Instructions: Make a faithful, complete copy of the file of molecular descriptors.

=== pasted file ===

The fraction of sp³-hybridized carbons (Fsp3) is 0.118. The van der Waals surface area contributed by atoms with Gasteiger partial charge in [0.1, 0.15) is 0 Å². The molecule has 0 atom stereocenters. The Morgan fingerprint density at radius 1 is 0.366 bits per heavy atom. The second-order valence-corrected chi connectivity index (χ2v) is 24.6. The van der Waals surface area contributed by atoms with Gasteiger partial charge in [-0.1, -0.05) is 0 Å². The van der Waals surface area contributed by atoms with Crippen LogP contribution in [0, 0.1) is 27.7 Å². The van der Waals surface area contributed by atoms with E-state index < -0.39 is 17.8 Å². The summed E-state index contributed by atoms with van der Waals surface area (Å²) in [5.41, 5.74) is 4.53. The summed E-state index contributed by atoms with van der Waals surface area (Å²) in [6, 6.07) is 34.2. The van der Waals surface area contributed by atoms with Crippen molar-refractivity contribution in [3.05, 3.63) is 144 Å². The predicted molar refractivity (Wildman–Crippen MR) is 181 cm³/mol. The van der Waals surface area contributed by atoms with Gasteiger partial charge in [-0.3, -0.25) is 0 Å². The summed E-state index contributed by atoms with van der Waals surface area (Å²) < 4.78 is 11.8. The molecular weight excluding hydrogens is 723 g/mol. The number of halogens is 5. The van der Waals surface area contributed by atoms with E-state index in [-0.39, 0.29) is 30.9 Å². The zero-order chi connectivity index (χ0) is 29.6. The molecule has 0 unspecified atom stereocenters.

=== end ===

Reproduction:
The fraction of sp³-hybridized carbons (Fsp3) is 0.118. The van der Waals surface area contributed by atoms with Gasteiger partial charge in [0.1, 0.15) is 0 Å². The molecule has 0 atom stereocenters. The Morgan fingerprint density at radius 1 is 0.366 bits per heavy atom. The second-order valence-corrected chi connectivity index (χ2v) is 24.6. The van der Waals surface area contributed by atoms with Gasteiger partial charge in [-0.1, -0.05) is 0 Å². The van der Waals surface area contributed by atoms with Crippen LogP contribution in [0, 0.1) is 27.7 Å². The van der Waals surface area contributed by atoms with E-state index < -0.39 is 17.8 Å². The summed E-state index contributed by atoms with van der Waals surface area (Å²) in [5.41, 5.74) is 4.53. The summed E-state index contributed by atoms with van der Waals surface area (Å²) in [6, 6.07) is 34.2. The van der Waals surface area contributed by atoms with Crippen molar-refractivity contribution in [3.05, 3.63) is 144 Å². The predicted molar refractivity (Wildman–Crippen MR) is 181 cm³/mol. The van der Waals surface area contributed by atoms with Gasteiger partial charge in [-0.3, -0.25) is 0 Å². The summed E-state index contributed by atoms with van der Waals surface area (Å²) < 4.78 is 11.8. The molecular weight excluding hydrogens is 723 g/mol. The number of halogens is 5. The van der Waals surface area contributed by atoms with E-state index in [-0.39, 0.29) is 30.9 Å². The zero-order chi connectivity index (χ0) is 29.6. The molecule has 0 unspecified atom stereocenters.